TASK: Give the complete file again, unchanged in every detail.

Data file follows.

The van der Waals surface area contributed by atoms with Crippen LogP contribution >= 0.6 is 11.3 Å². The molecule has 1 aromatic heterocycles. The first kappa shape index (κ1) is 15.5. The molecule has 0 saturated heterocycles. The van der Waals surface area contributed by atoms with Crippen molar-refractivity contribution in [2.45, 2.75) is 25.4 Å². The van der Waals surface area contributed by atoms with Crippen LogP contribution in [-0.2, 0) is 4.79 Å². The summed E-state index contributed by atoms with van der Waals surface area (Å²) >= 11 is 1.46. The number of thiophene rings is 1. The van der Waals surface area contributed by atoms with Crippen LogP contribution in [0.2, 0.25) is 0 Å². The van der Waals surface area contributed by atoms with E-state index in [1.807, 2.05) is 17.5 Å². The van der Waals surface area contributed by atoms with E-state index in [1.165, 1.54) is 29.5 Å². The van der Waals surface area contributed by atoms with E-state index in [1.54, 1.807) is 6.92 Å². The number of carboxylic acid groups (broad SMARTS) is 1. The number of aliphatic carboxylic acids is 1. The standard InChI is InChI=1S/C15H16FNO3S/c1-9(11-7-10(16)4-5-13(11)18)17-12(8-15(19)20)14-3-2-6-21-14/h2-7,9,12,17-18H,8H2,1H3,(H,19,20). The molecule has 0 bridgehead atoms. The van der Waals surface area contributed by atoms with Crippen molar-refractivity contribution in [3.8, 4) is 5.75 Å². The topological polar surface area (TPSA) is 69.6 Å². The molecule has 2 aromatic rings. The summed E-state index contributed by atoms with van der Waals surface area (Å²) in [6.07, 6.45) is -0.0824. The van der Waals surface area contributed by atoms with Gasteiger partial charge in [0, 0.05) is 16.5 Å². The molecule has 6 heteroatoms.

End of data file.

The van der Waals surface area contributed by atoms with Crippen LogP contribution >= 0.6 is 11.3 Å². The molecule has 1 aromatic heterocycles. The first kappa shape index (κ1) is 15.5. The molecule has 0 saturated heterocycles. The van der Waals surface area contributed by atoms with Crippen molar-refractivity contribution in [2.45, 2.75) is 25.4 Å². The van der Waals surface area contributed by atoms with Crippen LogP contribution in [-0.2, 0) is 4.79 Å². The summed E-state index contributed by atoms with van der Waals surface area (Å²) >= 11 is 1.46. The number of thiophene rings is 1. The van der Waals surface area contributed by atoms with Crippen LogP contribution in [0.2, 0.25) is 0 Å². The van der Waals surface area contributed by atoms with E-state index in [1.807, 2.05) is 17.5 Å². The van der Waals surface area contributed by atoms with E-state index in [1.165, 1.54) is 29.5 Å². The van der Waals surface area contributed by atoms with E-state index in [1.54, 1.807) is 6.92 Å². The number of carboxylic acid groups (broad SMARTS) is 1. The number of aliphatic carboxylic acids is 1. The standard InChI is InChI=1S/C15H16FNO3S/c1-9(11-7-10(16)4-5-13(11)18)17-12(8-15(19)20)14-3-2-6-21-14/h2-7,9,12,17-18H,8H2,1H3,(H,19,20). The molecule has 0 bridgehead atoms. The van der Waals surface area contributed by atoms with Crippen molar-refractivity contribution in [3.8, 4) is 5.75 Å². The topological polar surface area (TPSA) is 69.6 Å². The molecule has 2 aromatic rings. The summed E-state index contributed by atoms with van der Waals surface area (Å²) in [6.07, 6.45) is -0.0824. The van der Waals surface area contributed by atoms with Gasteiger partial charge in [0, 0.05) is 16.5 Å². The molecule has 6 heteroatoms.